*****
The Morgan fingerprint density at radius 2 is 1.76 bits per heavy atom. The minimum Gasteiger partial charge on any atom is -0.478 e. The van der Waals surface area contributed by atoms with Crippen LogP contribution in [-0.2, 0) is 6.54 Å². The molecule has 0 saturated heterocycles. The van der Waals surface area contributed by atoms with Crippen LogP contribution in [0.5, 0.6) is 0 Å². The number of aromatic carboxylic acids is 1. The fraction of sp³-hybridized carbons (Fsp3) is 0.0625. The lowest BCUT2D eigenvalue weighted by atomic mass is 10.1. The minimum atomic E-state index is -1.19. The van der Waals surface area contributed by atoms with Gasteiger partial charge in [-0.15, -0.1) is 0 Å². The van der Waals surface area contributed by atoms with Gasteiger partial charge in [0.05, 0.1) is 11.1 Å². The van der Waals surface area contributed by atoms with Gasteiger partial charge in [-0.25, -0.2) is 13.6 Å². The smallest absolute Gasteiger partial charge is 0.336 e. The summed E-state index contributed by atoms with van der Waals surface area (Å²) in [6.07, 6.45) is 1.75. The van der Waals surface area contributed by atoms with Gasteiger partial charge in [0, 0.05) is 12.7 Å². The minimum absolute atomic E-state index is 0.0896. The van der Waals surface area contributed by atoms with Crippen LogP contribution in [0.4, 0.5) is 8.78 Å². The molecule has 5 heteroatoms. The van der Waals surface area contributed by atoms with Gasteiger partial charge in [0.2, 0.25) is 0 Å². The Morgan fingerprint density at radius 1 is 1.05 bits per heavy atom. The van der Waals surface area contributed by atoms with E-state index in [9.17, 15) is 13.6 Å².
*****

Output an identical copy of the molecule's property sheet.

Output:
The Morgan fingerprint density at radius 2 is 1.76 bits per heavy atom. The minimum Gasteiger partial charge on any atom is -0.478 e. The van der Waals surface area contributed by atoms with Crippen LogP contribution in [-0.2, 0) is 6.54 Å². The molecule has 0 saturated heterocycles. The van der Waals surface area contributed by atoms with Crippen LogP contribution in [0.5, 0.6) is 0 Å². The number of aromatic carboxylic acids is 1. The fraction of sp³-hybridized carbons (Fsp3) is 0.0625. The lowest BCUT2D eigenvalue weighted by atomic mass is 10.1. The minimum atomic E-state index is -1.19. The van der Waals surface area contributed by atoms with Gasteiger partial charge in [-0.15, -0.1) is 0 Å². The van der Waals surface area contributed by atoms with Gasteiger partial charge in [0.05, 0.1) is 11.1 Å². The van der Waals surface area contributed by atoms with Gasteiger partial charge in [-0.25, -0.2) is 13.6 Å². The smallest absolute Gasteiger partial charge is 0.336 e. The summed E-state index contributed by atoms with van der Waals surface area (Å²) in [6.07, 6.45) is 1.75. The van der Waals surface area contributed by atoms with Gasteiger partial charge in [0, 0.05) is 12.7 Å². The minimum absolute atomic E-state index is 0.0896. The van der Waals surface area contributed by atoms with Crippen LogP contribution in [0.4, 0.5) is 8.78 Å². The molecule has 5 heteroatoms. The van der Waals surface area contributed by atoms with Gasteiger partial charge in [0.2, 0.25) is 0 Å². The Morgan fingerprint density at radius 1 is 1.05 bits per heavy atom. The van der Waals surface area contributed by atoms with E-state index in [9.17, 15) is 13.6 Å².